The technique, focuses on relaxation and self-hypnosis, through pregnancy and during the birth process, and has been found to help birthing women control labour pains.
Many mothers are taking courses with their partners in the lead up to their birth.
The Guardian reports, Its popularity has led to almost one in six of the trust's midwives being trained in the practice,
Hospitals now offering the service include the University College London, Royal Oldham, Countess of Chester and Macclesfield. The trust now runs 10 hypnobirthing courses a month and predict it will instruct between 720 and 960 women in hypnobirthing in 2015.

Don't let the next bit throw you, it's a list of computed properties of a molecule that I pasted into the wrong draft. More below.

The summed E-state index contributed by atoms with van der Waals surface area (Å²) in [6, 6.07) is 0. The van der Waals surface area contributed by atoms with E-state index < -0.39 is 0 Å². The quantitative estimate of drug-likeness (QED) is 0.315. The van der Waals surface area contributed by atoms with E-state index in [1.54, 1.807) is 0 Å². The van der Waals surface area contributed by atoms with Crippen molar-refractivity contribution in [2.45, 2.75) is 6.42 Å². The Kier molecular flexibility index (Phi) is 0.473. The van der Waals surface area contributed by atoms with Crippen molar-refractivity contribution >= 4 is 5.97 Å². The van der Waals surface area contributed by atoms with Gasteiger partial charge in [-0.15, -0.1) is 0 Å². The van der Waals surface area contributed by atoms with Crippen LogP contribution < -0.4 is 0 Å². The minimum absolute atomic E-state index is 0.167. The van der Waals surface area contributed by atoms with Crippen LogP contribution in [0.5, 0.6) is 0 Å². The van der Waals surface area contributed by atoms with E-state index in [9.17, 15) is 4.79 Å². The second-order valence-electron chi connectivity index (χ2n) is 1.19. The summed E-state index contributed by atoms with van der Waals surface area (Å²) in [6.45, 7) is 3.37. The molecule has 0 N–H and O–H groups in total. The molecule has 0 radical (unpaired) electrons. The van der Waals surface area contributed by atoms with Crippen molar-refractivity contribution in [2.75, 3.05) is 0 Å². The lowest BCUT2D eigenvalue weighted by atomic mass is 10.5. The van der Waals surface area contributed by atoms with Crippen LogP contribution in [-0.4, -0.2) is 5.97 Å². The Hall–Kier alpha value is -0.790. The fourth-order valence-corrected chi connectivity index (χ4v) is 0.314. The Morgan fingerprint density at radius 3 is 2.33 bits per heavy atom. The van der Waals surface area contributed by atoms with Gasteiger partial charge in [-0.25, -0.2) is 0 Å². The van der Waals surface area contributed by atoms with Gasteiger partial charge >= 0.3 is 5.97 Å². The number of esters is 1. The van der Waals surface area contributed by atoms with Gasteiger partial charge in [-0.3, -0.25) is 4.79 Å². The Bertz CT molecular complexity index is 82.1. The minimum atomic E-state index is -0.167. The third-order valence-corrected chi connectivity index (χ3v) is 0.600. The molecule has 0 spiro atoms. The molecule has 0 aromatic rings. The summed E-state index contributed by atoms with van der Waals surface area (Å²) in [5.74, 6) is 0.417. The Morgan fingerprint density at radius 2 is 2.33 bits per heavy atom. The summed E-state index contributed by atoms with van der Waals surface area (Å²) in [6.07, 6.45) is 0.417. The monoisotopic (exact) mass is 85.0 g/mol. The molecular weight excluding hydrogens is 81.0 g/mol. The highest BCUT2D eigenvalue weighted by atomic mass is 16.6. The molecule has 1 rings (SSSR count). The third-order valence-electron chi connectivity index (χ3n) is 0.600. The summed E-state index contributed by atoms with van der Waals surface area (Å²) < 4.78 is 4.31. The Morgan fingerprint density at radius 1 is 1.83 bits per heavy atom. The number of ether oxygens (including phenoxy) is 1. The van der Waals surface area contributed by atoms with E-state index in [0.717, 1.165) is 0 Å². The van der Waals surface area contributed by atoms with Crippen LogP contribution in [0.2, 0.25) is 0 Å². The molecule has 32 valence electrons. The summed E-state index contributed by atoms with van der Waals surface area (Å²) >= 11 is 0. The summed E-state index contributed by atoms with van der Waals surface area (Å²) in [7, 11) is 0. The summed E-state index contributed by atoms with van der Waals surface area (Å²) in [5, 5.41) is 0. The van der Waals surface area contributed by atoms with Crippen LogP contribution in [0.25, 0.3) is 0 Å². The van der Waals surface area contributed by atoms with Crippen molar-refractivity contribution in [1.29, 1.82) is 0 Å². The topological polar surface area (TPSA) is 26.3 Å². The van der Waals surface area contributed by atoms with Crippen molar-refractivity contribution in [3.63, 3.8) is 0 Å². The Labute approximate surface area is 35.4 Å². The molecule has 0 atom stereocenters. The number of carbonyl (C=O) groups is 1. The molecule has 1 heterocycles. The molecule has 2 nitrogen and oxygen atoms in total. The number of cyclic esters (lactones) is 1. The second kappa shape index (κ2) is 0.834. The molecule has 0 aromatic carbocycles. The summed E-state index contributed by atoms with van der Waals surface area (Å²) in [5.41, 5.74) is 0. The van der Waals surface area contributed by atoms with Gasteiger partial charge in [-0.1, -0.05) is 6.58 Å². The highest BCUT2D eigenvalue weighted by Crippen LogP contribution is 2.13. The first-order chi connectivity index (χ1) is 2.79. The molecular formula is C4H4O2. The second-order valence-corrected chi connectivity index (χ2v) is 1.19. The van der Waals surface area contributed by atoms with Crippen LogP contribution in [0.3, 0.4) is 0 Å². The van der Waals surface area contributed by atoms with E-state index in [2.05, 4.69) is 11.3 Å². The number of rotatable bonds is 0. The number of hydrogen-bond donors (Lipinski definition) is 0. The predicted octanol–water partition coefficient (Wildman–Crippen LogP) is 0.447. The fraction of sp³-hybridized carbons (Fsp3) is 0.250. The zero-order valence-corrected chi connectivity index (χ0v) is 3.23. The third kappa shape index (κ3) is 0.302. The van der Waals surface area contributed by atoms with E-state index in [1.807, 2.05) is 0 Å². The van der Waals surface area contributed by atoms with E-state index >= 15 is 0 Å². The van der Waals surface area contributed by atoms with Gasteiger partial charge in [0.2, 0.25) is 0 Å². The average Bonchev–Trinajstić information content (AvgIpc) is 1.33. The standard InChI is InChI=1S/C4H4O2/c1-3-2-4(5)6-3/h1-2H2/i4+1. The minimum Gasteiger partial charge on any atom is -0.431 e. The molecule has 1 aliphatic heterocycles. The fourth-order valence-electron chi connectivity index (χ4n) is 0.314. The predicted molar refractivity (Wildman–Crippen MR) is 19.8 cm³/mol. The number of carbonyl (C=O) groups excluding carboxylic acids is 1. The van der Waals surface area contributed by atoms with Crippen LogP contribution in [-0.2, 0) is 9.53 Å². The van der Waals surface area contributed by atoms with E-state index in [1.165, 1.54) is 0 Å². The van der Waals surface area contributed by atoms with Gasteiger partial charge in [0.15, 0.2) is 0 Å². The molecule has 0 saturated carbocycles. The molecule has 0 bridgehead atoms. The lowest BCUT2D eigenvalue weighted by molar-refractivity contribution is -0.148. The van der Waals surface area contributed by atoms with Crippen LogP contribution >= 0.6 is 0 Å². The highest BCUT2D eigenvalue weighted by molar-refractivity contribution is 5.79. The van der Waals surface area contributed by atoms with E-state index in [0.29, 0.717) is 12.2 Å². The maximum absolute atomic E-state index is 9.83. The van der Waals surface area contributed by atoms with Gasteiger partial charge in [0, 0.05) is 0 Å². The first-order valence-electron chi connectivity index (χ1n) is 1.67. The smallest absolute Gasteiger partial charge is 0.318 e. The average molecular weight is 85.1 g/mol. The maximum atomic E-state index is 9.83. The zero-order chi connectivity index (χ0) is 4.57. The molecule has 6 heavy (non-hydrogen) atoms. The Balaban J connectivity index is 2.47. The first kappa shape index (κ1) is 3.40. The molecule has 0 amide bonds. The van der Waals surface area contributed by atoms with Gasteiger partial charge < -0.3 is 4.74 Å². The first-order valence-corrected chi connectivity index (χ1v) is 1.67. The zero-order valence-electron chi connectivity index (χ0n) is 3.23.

Katharine Graves, the founder of KG Hypnobirthing and author of The Hypnobirthing Book, has trained dozens of NHS midwives and said more and more women were experiencing the benefits of it.
Scientific evidence is inconclusive its impact with some NHS trusts now starting to collect data from mothers who opt for the technique.
Wolverhampton Trust has reported that 80% of hypnobirthing mothers have normal births compared with 60% of the general population.
A normal delivery is one without induction, without the use of instruments, not by Caesarean section and without general, spinal or epidural anesthetic before or during delivery.